Talking of the western and eastern sensibilities, the Region 2 DVD which I'm reviewing gives you a choice of English and Japanese dialogue, and though I watched the American dub first, I'd generally prefer the Japanese version, for the key roles of Ashitaka and San. Billy Crudup is appealing but too low-key, and Clare Danes strikes me as badly miscast: she sounds a bit too old, and altogether too urban to bring out the core of wildness or the steely sense of loyalty to her world. Like other reviewers, I have trouble with the Texas drawl of Billy Bob Thornton, which is just too regionally specific to match the look of the character (please understand that I'm not suggesting the cast should all have done fake Japanese accents!). On the other hand, it's pretty much a toss-up between Yuko Tanaka and Minnie Driver (who's very closely attuned to the aesthetic of the original) as Eboshi, and Gillian Anderson and Jada Pinkett Smith are just right. Still, overall you get more vividness and conviction from the original voice cast. Oddly, the lip-sync seems more approximate in the Japanese version, perhaps a fault in the synchronization on the R2 DVD. The subtitles unfortunately but understandably come from Neil Gaiman's adaptation of the screenplay rather than re-translating the Japanese - one's aware, for example, that Gaiman has added bits of extra, explanatory dialogue.

With all that out of the way, let's concentrate on what makes the film work: it delineates a world that's at once mythological and believable, and refuses to sentimentalize or simplify (even if it occasionally allows itself to preach). There are feuds and failures of trust not just between the humans and the animals, but within each world - and the animals seem as ready as the humans to exclude the other from their world. Indeed the conceit of the film seems to be that language, rather than being a product of distinctly human evolution, was originally shared among mammals at least, and it's as the war with the humans goes on that the animal kingdom becomes more brutish and less coherent. For all the prince's idealism and the delicate rapprochement some of the characters inch towards, one gets the impression that the logic of conflict will be hard to resist.

Perhaps the most appealing and intriguing element in this world is the kodoma: the little, voiceless tree-spirits seem to be a cross-between a mushroom, a toddler and a rattle, and I defy anyone not to be captivated by them.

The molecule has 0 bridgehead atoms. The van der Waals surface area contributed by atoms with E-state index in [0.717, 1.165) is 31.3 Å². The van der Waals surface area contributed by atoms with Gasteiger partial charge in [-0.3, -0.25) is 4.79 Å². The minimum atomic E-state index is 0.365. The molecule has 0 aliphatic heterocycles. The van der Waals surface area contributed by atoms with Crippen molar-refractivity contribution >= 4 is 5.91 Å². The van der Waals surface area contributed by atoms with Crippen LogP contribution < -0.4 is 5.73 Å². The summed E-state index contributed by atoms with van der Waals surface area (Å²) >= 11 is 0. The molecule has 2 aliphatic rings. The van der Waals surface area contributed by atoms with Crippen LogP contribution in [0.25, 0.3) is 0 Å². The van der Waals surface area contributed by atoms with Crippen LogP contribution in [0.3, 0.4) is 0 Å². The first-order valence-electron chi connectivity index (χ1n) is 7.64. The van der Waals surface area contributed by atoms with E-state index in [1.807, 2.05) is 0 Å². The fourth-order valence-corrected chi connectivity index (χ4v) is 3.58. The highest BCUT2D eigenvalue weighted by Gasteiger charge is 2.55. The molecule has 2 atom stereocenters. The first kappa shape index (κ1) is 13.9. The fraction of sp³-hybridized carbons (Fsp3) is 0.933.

Allegory on the balance between humans and natureReviewed byTanjBennettVote: 10/10

This seems to be Miyazake's most personal work, clearly a serious design. It is set in an imaginary time which blends the time of the ancient gods (Shinto style, gods of place and nature) with the settlement of humans and the coming of metalworking and war. The world is not in balance, and a distant conflict between industry and nature has wounded one of the gods of the forest, which is then killed by a sentry boy as it rampages into farmland he guards. The evil controlling it transfers to him, beginning a slow takeover, and he must journey to the origin of the conflict to find a way to cure himself and incidentally, as he will learn, to try to restore balance. But this is not a simplistic tale, he finds there are other characters in play, and there is good and evil in everyone, and no easy balance. The Princess (Hime) of the story is a mysterious human who has been raised by wolves (which are themselves powerful forest gods, a little reminiscent of the Amerindian Coyote myth), who becomes both his ally and his enemy. The story is not easy to understand. It has many Japanese mythic elements but even then, it is a work of Miyazake's unique imagination, and is not intended to be simple or to have a clean resolution.

The animation is spectacular, and unusual, with new elements even for Miyazake and marks a new departure for style which you can see continued in his next film, Sen to Chihiro - more nature, more wild, more jamming on elements from Japanese myth and folklore. And, continuing the trend to be more personal, concerned with ethics and character, and less sci-fi. There are at least half a dozen well developed characters threaded through the story, and their animation is wonderful in displaying subtle character.

The original Japanese soundtrack has some amazing singing and draws upon some of the best talent available for voices - in Japan, Miyazake is universally known and this was a masterpiece carefully crafted. Japanese television documented a lot of the production. The English translation drew on some good talent but they seem not to have "gotten it" quite so intensely as the Japanese crew.

If you haven't seen Miyazake, give it a try (but maybe look at Sen to Chihiro first, or even Laputa or Kiki's Delivery Service, for easier and lighter introduction to his work). Some say he is the Japanese Disney, but I don't like that. His work has a depth and sophistication that goes beyond Disney cute. There is no other animation like it. This is truly an adult work: children might like some of the visuals, but I doubt that many kids below teen age will have any idea what it is all about, and even adults will get more out of this each time you see it again.